A Search for Solar Neutralino Dark Matter with the AMANDA-II Neutrino Telescope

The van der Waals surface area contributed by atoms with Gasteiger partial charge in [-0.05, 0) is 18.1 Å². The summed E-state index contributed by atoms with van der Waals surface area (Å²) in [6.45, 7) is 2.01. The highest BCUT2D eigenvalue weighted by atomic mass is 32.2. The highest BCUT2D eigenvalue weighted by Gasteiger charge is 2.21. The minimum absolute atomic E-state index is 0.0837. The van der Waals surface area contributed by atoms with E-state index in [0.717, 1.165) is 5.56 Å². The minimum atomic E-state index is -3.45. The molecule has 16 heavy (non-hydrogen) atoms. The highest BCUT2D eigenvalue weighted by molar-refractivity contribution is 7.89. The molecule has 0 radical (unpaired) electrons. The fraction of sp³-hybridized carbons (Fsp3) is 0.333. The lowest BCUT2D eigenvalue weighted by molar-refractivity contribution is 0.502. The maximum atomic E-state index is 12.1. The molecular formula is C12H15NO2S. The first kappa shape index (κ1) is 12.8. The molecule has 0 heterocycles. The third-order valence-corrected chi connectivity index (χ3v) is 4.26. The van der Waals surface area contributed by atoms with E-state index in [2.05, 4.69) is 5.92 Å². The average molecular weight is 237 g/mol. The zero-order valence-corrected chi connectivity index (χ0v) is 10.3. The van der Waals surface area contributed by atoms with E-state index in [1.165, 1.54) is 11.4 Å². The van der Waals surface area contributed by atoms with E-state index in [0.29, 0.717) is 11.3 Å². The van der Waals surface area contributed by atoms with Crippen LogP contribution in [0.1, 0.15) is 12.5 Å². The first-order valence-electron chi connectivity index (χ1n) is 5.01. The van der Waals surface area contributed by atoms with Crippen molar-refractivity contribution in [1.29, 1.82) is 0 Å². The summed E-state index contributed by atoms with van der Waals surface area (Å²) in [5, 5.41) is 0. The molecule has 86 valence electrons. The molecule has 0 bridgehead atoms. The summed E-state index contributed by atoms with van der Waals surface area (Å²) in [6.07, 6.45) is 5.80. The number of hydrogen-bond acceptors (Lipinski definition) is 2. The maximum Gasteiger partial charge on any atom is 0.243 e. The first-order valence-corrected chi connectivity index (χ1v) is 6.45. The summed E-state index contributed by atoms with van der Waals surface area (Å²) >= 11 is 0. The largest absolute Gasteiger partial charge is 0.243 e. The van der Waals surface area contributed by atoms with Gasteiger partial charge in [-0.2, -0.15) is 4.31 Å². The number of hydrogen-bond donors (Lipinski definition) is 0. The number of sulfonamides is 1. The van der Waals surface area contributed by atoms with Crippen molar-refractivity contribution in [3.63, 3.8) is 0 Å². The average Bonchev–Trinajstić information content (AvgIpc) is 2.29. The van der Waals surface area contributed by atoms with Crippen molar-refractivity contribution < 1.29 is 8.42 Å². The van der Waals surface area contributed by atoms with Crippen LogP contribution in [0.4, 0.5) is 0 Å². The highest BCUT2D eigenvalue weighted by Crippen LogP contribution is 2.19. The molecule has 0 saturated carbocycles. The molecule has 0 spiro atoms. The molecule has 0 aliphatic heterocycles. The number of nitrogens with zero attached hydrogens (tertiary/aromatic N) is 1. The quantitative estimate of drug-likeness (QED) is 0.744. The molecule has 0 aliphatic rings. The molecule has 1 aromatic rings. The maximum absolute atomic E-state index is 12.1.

Abstract: A relic density of Weakly Interacting Massive Particles (WIMPs) remaining from the Big Bang constitutes a promising solution to the Dark Matter problem. It is possible for such WIMPs to be trapped by and accumulate in gravitational potentials of massive dense objects such as the Sun. A perfect WIMP candidate appears in certain supersymmetric extensions to the Standard Model of particle physics, where the lightest supersymmetric particle is a neutralino which can be stable, massive and weakly interacting. The neutralinos may annihilate pair-wise and in these interactions neutrinos with energies ranging up to the neutralino mass can be indirectly produced. Hence, a possible population of dark matter neutralinos trapped in the Sun can give rise to an observable neutrino flux.The Antarctic Muon And Neutrino Detector Array, AMANDA, is a neutrino telescope that detects Cherenkov light emitted by charged particles created in neutrino interactions in the South Pole glacial ice sheet using an array of light detectors frozen into the deep ice. In this work data taken with the AMANDA-II detector during 2003 are analyzed to measure or put upper bounds on the flux of such neutrinos from the Sun. In the analysis detailed signal and background simulations are compared to measurements. Background rejection filters optimized for various neutralino models have been constructed. No excess above the background expected from neutrinos and muons created in cosmic ray interactions in the atmosphere was found. Instead 90% confidence upper limits have been set on the neutralino annihilation rate in the Sun and the muon flux induced by neutralino signal neutrinos.
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